As a late-bloomer among the flower children of the 1970's, for a long time I dismissed garden clubs as associations of Establishment rich ladies with time on their hands. I was too quick to judge. While it's true that the first garden clubs that formed in the 1860's in the UK brought together members of the Royal Horticultural Society who employed gardeners, and America's first garden clubs grew out of the women's club movement of the 1920's, many of today's garden clubs really do focus on learning better ways to garden.
Take my group, for example. Founded three years ago, we have no dues or officers, but through the magic of email, the Floyd Wild Gardeners manage to meet once a month to share a meal and talk gardening. Most of the time we meet at each other's homes on Sunday afternoons, or we might meet at a local organic farm or other interesting place, like the Spikenard Farm Honeybee Sanctuary.
To say we have varied interests is an understatement. About half are passionate vegetable gardeners, while others are into wildflowers or foraging for edible weeds. But because we share a streak of green, we no sooner get together than conversation starts flowing about gardening.
Our program usually involves a stroll or hike, an ideal setting for consultations about the state of one's beets. We don't get around to discussing personal stuff like car repairs or medical conditions until after the meal.
About the meal. Everyone brings something for an early dinner, including your own plates, cups and forks. Ideally, the sharing dish includes veggies or fruits you grew or gathered yourself. This is not a hard-and-fast rule, but it helps us sample one another's crops and cooking, and brings table talk back to gardening. Missing a garden club meeting is sad, but missing the meal is a tragedy.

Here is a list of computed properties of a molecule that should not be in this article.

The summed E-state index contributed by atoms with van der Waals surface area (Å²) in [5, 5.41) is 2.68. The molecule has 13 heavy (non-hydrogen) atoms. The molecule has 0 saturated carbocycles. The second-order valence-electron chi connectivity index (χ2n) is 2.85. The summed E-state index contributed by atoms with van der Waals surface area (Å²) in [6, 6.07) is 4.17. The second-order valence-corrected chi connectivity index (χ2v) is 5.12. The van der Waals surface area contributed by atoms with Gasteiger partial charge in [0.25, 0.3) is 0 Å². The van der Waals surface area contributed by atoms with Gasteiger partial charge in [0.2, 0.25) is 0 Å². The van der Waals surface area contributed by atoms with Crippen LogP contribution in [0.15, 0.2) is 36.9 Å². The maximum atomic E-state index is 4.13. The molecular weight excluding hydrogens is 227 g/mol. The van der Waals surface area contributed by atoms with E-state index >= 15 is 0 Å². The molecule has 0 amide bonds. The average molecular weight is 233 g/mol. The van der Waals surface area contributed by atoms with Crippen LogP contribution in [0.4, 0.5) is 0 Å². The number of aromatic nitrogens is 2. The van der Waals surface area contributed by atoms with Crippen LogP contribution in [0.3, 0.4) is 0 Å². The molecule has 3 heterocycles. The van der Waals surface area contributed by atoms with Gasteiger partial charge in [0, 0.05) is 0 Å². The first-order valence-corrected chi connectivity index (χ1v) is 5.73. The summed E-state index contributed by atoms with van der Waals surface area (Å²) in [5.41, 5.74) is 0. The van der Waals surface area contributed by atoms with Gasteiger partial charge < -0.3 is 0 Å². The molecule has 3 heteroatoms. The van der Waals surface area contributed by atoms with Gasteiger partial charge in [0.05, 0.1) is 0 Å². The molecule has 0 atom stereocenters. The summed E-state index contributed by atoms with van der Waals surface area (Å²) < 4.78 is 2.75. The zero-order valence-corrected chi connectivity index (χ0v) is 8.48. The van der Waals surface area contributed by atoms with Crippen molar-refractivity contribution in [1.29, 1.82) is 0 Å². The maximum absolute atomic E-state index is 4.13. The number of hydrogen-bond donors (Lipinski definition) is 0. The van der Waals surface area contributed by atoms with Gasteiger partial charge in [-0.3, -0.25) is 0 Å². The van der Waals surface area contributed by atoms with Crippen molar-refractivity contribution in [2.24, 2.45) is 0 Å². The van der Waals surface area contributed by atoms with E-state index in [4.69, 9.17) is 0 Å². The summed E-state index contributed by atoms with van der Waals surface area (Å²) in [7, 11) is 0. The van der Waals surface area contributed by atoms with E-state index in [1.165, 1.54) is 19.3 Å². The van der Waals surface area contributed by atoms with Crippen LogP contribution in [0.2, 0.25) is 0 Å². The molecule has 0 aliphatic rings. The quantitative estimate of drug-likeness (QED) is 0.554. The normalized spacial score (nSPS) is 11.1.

Garden Club Revivals
Many allotment and community garden clubs operate the same way, though they may not call themselves clubs. At my local community garden, whoever wants to share food and garden conversation can show up at noon on Saturdays, and voila! You are part of the group.
In the large, nationally-affiliated garden club organizations, the age of open membership has arrived. Most garden clubs need new members to replace those who have retired from active duty, but don't expect to join a club and sit around sipping tea. Large, well-established garden clubs take on huge community improvement programs, so the white gloves of yesterday's garden clubbers have been replaced by heavy-duty work gloves. If you happen to own a truck, expect to be recruited by multiple committees.
Yet even the image of the white-gloved, elite garden club member is misleading. A few years I researched the history of Federated Garden Clubs (now National Garden Clubs), in preparation for a speech. Archival photos from bygone club meetings do show mostly well-to-do ladies in flowered hats, but looks can be deceiving. Before there were school lunches, the club in one town made sure that every child in school got milk even if they had no nickel.
Another distributed food to the needy, and many supplied scholarships to the first big generation of college-educated women. The conservation movement also received powerful support from garden clubs in its early days. In the photo at right, North Carolina garden club members discuss how to protect native stands of the venus flytrap, which may have faced extinction in the 1950's without their help.
My little garden club may be the oddest horticultural society ever, but then I live in an odd little town. Being involved in the group opens up my gardening world to include the creativity and hard work of others, though it does cause a constant expansion of my "driveway nursery" – the collection of shared, potted plants waiting to be planted – which is possibly the only disadvantage to getting together with fellow plant lovers once a month.
By Barbara Pleasant